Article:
$4.5 Billion Arizona Solar Project Moves Forward

TOPOCK, Ariz. — A proposed 1,200-megawatt solar facility that when completed would be one of the largest solar installation in the world is a step closer to breaking ground after receiving approval from Mohave County’s Planning and Zoning Commission to rezone a 10,300- acre parcel. 
The proposed $4.5 billion project must still get approval from the Mohave County Board of Supervisors, which will take up the matter at a Nov. 15 meeting, as well as affirmations from the United States Department of Energy and the Treasury Department.
The Sterling Solar Generating Facility is to be built on land north of Lake Havasu, Ariz. Needle Mountain Power, based in Lake Havasu, will build the facility. In spite of being met with little opposition, the process involved five town meetings over a two-year period to obtain local support, according to Carl Flusche, the Sterling project’s co-manager. Flusche says the company faces just a few more obstacles before they can break ground on roads and other infrastructure at the site, which they hope to complete by year-end 2011.
The Sterling facility will require five years of construction to fully build out, Flusche says, but after the first 12 months of building the plant can be connected to the local grid, operated by the DOE’s Western Area Power Administration. Once complete, the Sterling facility could require as many as 500 full-time employees to operate it.
An entity called Topock Mesa Limited Partnership currently owns the proposed site, though the NMP has reached an agreement with the TMLP to purchase the land. Some 2,100 acres of the project site would be set aside for industrial and commercial uses, while approximately 48,000 Stirling Energy Systems’ “SunCatcher” solar dishes would sit on the remaining 8,200 acres of land. Additionally, the Arizona Department of Water Resources has determined that approximately 8,500 acre-feet of water per year is available to meet project water needs for at least 100 years. NMP has been a supporter of Dry Cooling Technologies for this region.
Both permanent and temporary jobs, including some 3,000 construction jobs over the five years of building, as well as property tax income and a new industrial park with rail and highway access to California and other nearby states, are all draws for the county says Buster Johnson, Chair of the Mohave County Board of Supervisors.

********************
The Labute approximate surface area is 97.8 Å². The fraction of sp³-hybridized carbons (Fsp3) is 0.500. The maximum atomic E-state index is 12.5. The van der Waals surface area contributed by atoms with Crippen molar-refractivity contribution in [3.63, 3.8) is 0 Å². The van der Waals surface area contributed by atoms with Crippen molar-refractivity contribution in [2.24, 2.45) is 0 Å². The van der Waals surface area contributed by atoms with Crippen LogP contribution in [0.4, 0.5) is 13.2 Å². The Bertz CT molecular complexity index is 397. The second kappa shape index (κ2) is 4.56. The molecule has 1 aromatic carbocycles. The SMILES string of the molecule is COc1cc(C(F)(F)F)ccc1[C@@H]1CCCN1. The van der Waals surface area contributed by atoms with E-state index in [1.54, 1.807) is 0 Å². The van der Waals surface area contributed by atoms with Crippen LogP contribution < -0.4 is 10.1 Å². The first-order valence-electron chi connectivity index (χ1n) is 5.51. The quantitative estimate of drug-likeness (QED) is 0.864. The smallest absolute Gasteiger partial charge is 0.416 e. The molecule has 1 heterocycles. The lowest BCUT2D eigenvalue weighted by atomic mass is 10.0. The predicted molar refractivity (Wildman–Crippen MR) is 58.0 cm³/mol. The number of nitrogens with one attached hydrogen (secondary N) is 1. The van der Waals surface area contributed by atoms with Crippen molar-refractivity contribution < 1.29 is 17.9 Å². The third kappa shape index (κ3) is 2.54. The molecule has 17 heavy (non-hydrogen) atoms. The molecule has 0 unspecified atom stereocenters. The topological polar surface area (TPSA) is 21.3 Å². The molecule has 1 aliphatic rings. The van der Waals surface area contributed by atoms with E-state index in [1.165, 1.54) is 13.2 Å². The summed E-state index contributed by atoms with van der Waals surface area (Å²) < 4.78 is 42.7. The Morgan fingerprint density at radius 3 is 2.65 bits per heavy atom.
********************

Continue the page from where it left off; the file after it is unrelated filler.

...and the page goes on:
“No red flags have come up and I have nobody opposed to the project,” Johnson says. “The biggest thing with the county I always look for is what are they going to do to offset the tax base for everybody else. I look to bring in businesses that bring us the most tax dollars and that require the least amount of services.”
“With the Sterling project, I guess I’m looking long term also,” he added. “While solar is a great thing, the industrial businesses that we can bring in that would have rail service and close proximity to California and Nevada, and still be in our tax bracket, is a tremendous draw for us.”
The region’s approximately “340 days of sunlight” adds to the property’s ideal climate for generating solar electricity, says Flusche.
“That piece of property has got every element that a developer of a solar project could ever want,” Flusche says. “We have sunlight, we have water, we have transmission lines onsite, we have interstate for getting people back and forth, and we have railroad to deliver the product. I don’t know another site in the Southwest that has all the elements to create a successful project like this one has.”
NMP has been asked to work on other solar projects, but nothing near the size of the Sterling facility.
“We’ve pretty much put all that on the backburner until we feel we have everything we need to get this Sterling project off and running,” Flusche says. “As time allows, we’ll get involved in some other stuff maybe.”

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